Halve the bell peppers and chile lengthwise. Seed and stem them, then spread them, skin side up, on a baking sheet. Lightly brush the pepper skins with olive oil. Broil the peppers as close to the heat source as possible, until well charred, about 5 minutes. Immediately transfer the peppers to a large bowl and cover with a plate. Let steam for 5 minutes. Turn the broiler off and preheat the oven to 500 degrees F.

Spread the potatoes in a single layer on a rimmed baking sheet and roast, turning every 5 minutes, until crisp on the outside and cooked through, about 20 minutes.

On the Grill: Lightly brush the whole bell and hot peppers with oil and grill them, turning, until charred on all sides, about 5 minutes for the chile and up to 15 minutes for the bell peppers. Immediately transfer the peppers to a large bowl and cover with a plate. Let steam for 5 minutes.

Spread the potatoes on the grill (or use a grilling basket) and cook them with the grill cover on, turning occasionally, until crisp on the outside and cooked through (about 15 minutes).

Peel the peppers using a spoon or your fingers. Be sure to wear gloves while working with the chile. Seed and stem the peppers if necessary and chop them into 1/2-inch pieces.

In a small bowl, whisk together the vinegar, scallions and salt and pepper to taste. Whisking constantly, drizzle in the remaining 5 tablespoons olive oil. In a large bowl, toss the warm potatoes with the peppers and enough of the dressing to coat the vegetables. Gently mix in the hard-cooked eggs, olives, and anchovies, if using. Taste and add more dressing and/or salt and pepper if desired. Garnish with parsley and serve warm or at room temperature on lettuce leaves.


Peaches with Balsamic Vinegar and Roquefort
Excerpted from HIGH HEAT, Broadway Books, May 2003
By Waldy Malouf and Melissa Clark
Serves 4

Ingredients:
4 large ripe peaches, halved and pitted
1 cup sugar
1/2 vanilla bean, split or 1 teaspoon of vanilla extract
1/3 cup balsamic vinegar
3/4 cup sliced almonds
3 tablespoons Roquefort or other blue cheese, crumbled

Preheat the oven to 500 degrees F or light the grill.

In a saucepan, combine the sugar with 2/3 cup of water and the vanilla bean and bring to a boil, stirring occasionally until the sugar dissolves. Simmer for 2 minutes, then set aside.

Score the peach halves with an X-mark on their skin sides. Put them in a large bowl and add the sugar syrup, vanilla bean and balsamic vinegar. Toss to coat. Place the almonds in a small pan with a heat-proof handle.

In the Oven:
Arrange the peaches skin side down in a single layer in a 9-inch by 13-inch roasting pan. Pour the balsamic syrup over the peaches and roast, basting once or twice (for 8 minutes). Turn the peaches over and roast for another 5 to 10 minutes, until the peaches are soft and their skins look caramelized. Meanwhile, place the pan of almonds in the oven and toast, tossing them frequently, until they are golden and fragrant (about 3 to 5 minutes).

On the Grill:
Let the peaches sit in the syrup for 15 minutes. Use tongs to pull the peaches from the syrup and place them on the grill, cut sides down. Grill for 2 to 4 minutes, basting with the balsamic syrup. Turn the peaches over and baste, filling their cavities with syrup. Grill for another 2 to 4 minutes, until the peaches are soft and the syrup has begun to caramelize. Place the pan of almonds on the grill and toast, shaking, until golden and fragrant (2 to 4 minutes).

To serve, place two peaches, skin side down, on each plate. Sprinkle with blue cheese, drizzle with more of the balsamic syrup and garnish with the toasted almonds.


Read an excerpt from "High Heat."

I've always loved playing with fire, ever since I incinerated my first marshmallow over a campfire as a kid. As I grew up, this fascination stayed with me, from the oyster roasts and barbecues of my high school and college years to the more refined techniques of brûléing and roasting in cooking school. No matter how the fire is applied, it seems to me that food cooked with very high heat always tastes best.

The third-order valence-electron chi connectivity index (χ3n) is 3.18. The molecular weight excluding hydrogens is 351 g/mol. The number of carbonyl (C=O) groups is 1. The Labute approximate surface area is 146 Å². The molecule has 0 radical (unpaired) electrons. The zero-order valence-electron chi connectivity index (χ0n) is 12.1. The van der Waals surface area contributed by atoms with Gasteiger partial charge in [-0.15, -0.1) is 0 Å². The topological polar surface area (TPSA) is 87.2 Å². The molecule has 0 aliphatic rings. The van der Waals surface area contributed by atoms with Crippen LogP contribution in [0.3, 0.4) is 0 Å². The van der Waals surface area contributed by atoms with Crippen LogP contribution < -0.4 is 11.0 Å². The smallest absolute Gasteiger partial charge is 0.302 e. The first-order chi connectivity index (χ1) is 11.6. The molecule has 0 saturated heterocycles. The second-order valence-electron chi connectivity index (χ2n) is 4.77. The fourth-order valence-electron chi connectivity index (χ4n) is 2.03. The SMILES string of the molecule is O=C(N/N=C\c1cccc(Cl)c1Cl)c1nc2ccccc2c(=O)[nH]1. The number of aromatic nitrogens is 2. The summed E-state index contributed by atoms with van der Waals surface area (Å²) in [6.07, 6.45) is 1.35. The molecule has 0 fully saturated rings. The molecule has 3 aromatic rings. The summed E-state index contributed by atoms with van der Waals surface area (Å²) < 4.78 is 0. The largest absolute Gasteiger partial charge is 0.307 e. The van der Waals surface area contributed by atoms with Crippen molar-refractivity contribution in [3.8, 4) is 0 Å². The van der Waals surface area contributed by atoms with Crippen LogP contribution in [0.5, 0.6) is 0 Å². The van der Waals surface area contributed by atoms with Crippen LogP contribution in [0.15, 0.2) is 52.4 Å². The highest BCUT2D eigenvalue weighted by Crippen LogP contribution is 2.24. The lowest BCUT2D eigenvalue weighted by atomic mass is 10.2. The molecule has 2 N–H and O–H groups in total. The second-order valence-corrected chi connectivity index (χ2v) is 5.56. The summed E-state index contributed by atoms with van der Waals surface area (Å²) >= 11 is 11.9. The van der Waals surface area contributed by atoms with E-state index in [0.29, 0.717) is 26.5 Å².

I think most people would agree that there are very few foods as compelling as a piece of meat or fish charred over open flames. Something almost magical happens: the skin contracts and crisps, turning crackling and brown; the juices drip and run; the flesh becomes sweet and intensely flavored. More than the complex sauces, seasonings, rubs, and techniques of my training as chef, searing temperatures unlock the boldest characteristics of foods, whether it's the savory crunch and flavorful juices of a roasted chicken, the musky taste of a grilled steak, or the melting sweetness of caramelized onions.

Another thing that I love about cooking with high heat is that it's sexy and exciting, especially compared to more moderate techniques like poaching. There is something primal and innately satisfying about cooking foods this way. In our hands-off, information-based culture, cooking food over an open fire brings people together. And given the omnipresence of outdoor and indoor grills and a national move toward simpler, more healthful foods, it's exactly how people today want to eat.

Since these are the flavors that I love the most, writing High Heat was a natural and very personal process. This kind of cooking is the basis of the menu at my Beacon restaurants, and more important, it's how my family likes to eat at home. High-heat cooking is ideally suited to home kitchens and backyards. And it's also a very fast way to prepare any kind of meat, fish, vegetable, or even fruit, which is key when making dinner comes at the end of a long day and everyone's hungry (and isn't that always?). The methods here are simple, developed with the home cook in mind, and I made sure to test every recipe in a home kitchen and backyard.

"High Heat" isn't about cooking like a restaurant chef. But once you've tried a few recipes I hope you'll find that they make good use of the influences and ideas that inspire me at Beacon, yet are easily brought home, into your kitchen and backyard. If this book can encourage a sense of comfort and community and an enjoyment of the primal urges and flavors of open-fire and high-heat cooking, then it's doing its job.

Excerpted from HIGH HEAT, Broadway Books, May 2003
By Waldy Malouf and Melissa Clark